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Hamas pulls back its fighters in Gaza

Gesture to Abbas is seen in move

GAZA CITY -- The Hamas government, composed of Islamic militants, withdrew its militia from the streets of Gaza yesterday, pulling back from an increasingly bloody confrontation with security forces loyal to the moderate president, Mahmoud Abbas.

Hamas made the conciliatory signal as Hamas grappled with Abbas's ultimatum that it either accept a Palestinian state alongside Israel -- implicitly recognizing the Jewish state -- or be challenged in a referendum. Hamas appeared to be divided, with some in the group threatening to fight the idea and others embracing it.

The power struggle between Hamas and Abbas has intensified in recent weeks. Street fighting has left 10 dead and dozens wounded. Abbas's bold challenge to Hamas, in giving the group 10 days to moderate or to face a referendum, could either resolve the standoff or drive the political rivals toward bloodier conflict.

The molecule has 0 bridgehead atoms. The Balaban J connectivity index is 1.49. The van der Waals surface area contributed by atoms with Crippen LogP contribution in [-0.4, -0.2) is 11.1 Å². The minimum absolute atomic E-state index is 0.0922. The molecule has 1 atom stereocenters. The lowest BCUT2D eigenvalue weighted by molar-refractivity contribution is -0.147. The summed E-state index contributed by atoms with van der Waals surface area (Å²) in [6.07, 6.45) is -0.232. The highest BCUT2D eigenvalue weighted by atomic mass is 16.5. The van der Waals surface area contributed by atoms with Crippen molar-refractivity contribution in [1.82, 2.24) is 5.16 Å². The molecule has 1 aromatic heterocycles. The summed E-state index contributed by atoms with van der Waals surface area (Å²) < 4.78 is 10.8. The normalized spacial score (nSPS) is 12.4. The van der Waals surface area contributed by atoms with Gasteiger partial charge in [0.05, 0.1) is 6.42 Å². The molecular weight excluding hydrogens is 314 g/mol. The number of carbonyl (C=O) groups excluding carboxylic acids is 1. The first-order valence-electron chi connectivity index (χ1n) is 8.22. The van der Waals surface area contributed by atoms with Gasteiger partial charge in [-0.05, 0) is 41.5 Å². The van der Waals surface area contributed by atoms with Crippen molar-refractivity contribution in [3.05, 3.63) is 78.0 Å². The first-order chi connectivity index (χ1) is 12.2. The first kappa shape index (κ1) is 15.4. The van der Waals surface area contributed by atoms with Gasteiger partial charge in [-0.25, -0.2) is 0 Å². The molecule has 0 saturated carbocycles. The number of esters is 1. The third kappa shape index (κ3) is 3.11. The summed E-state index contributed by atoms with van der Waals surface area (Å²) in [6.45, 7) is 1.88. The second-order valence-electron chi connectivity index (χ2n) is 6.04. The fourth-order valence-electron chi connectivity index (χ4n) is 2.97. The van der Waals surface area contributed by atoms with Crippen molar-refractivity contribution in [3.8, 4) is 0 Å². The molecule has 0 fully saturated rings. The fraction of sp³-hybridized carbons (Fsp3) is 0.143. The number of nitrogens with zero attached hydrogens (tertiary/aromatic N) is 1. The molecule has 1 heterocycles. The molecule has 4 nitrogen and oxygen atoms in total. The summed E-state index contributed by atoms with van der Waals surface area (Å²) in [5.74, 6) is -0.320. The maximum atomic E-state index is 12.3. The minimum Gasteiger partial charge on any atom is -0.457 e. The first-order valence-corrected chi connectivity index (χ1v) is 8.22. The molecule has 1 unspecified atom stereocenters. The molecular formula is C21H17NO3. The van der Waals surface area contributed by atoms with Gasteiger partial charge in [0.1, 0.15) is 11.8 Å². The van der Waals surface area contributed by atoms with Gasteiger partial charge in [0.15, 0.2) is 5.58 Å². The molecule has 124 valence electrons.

In other developments yesterday, three Palestinian teenagers were killed and a fourth was seriously wounded in an explosion in northern Gaza. Medics initially said the youths, ages 15 to 19, had been killed when Israeli artillery hit a house, but the Israeli military said the teen-agers had been handling explosives.

Also yesterday, a Palestinian farmer was killed by Israeli artillery fire on northern Gaza, hospital officials said.

Hamas sent mixed signals to Abbas yesterday. It ordered its 3,000-member militia off the streets, two weeks after deploying it in a challenge to Abbas-allied forces. Hamas officials said yesterday that the unit was temporarily withdrawing and insisted that it would not be disbanded.

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